Smash cut! Crazypants challenges the Chief! Nobody insults the Chief’s boob-paint! THIS MEANS WAR. Roger Corman levels of fight choreography ensue. In the skirmish, Crazypants fatally scratches the Chief, who will take minutes, maybe hours, to recover from this owie.

Meanwhile, Padre, and Princess Femur find an extremely high Sensitivo just before the T. Rex does, and have to green-screen it away from the beast and Redwood Alley and take refuge in some leftover foliage from the set of Lost.

Do you realize what this means? It means that everyone in the movie had to get dressed up like this twice. I’m sure this has been happening the whole movie, but only with this Sheena bikini and random Ren Faire-quality shirts and robes did I take notice. That poor girl put on this bikini twice. That probably took a lot of the joy out of the Hawaiian-vacation half of filming.

While they wait out the T. Rex (who can apparently not tear through loose branches), Sensitivo proposes to Princess Femur. And worse, she says yes.

Then they abandon the Padre to go do it.

Padre: Where are you…oh! Yes. Be fruitful!

There is a T. Rex right outside. Stop getting it on! What is the matter with you?

Guys? Guys…? Look out, Locke’s behind you! …guys?

Apparently the sex clears their heads enough to form a strategy, so they haul ass to the sacrificial slab (oh please oh please) just in time to meet up with Crazypants, who’s up there…to be killed, apparently, since that’s exactly what Princess Femur does. I’d be happier for her, except I really just hope the T. Rex wipes out the population of this entire valley and we can start over with small mammals and work our way back up to people again in another 20 million years.

Princess Femur carves out Crazypants’s heart and brandishes it as bait for the T Rex. I change my mind; she can live.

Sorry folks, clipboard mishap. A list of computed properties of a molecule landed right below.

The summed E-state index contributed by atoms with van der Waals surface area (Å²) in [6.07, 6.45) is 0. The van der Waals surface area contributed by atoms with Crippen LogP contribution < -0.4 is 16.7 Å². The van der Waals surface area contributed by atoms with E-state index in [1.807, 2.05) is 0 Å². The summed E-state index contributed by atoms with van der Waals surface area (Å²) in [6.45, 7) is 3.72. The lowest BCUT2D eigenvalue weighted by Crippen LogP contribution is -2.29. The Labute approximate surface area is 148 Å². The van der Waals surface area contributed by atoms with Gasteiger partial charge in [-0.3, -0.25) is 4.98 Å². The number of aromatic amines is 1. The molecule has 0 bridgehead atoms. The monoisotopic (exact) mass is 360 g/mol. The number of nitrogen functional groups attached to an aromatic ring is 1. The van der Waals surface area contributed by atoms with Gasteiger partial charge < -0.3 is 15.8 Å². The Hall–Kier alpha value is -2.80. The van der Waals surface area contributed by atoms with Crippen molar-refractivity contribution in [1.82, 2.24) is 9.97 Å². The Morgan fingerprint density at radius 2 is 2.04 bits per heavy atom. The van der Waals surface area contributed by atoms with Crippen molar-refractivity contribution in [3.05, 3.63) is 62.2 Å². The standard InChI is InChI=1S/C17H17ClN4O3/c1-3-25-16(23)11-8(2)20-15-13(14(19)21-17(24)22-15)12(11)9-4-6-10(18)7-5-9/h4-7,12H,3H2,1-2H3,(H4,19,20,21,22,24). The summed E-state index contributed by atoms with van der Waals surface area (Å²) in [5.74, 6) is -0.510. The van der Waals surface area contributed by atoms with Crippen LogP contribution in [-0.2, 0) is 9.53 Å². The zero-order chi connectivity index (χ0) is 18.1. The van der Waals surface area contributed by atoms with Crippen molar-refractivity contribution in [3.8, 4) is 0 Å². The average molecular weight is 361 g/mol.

The heart-bait tempts the T. Rex close enough to be blown up in a well-timed explosion by Sensitivo. Thankfully, Princess Femur teleported out of the way of the blast, and is totally fine, despite having been standing directly in front of the gunpowder only moments before.

They haul ass to the miles-long beach, dragging Padre Tuck with pinpoint accuracy right to the place where Cortés is hiding.

…with his wig.

Ian has heatstroke from the synthetic hair and breaks his promise to the Aztecs. He tosses every last lock and vows to return with greater armies — armies of ten, twelve, lo, a baker’s dozen of men!

Sensitivo, instead of skewering Cortés like everyone in the world is hoping he does, lets him go. I cannot imagine any reason given within the context of the movie where letting him live makes sense. History is indeed written by the winners. Winners with terrible accents.

Sensitivo and Princess Femur stand nobly and watch…something, since the movie doesn’t have the money for an actual ship. Sensitivo seems happy with his choice to obey history and let Cortés off with a warning. I like to think it was less from any sense of mercy and more because he couldn’t wait to inherit the headdress and boob-paint from the old Chief. Maybe he’ll institute some capes!

The closing voiceover assures us that in Cortés’s rampaging across Mexico, “there was one valley he did not enter.” This may or may not be historically accurate, but I think the quickest way to find out if it’s true is to replace “valley” with T. Rex.

“There was one T. Rex he did not enter.”


And so, we draw the curtain over this intelligent-design propagandic, intelligence-insulting, actingless flick that does only one thing for its viewers: reminds them they need a vacation, pronto.

Genevieve Valentine is a writer in New York; her fiction has appeared in Strange Horizons, Byzarium, and Quarter After Eight, and she is an occasional columnist at Defenestration. Her appetite for bad movies is insatiable, a tragedy she tracks on her blog. She is currently working on a formula to evaluate the awfulness of any given film, a scale that will be measured in Julians.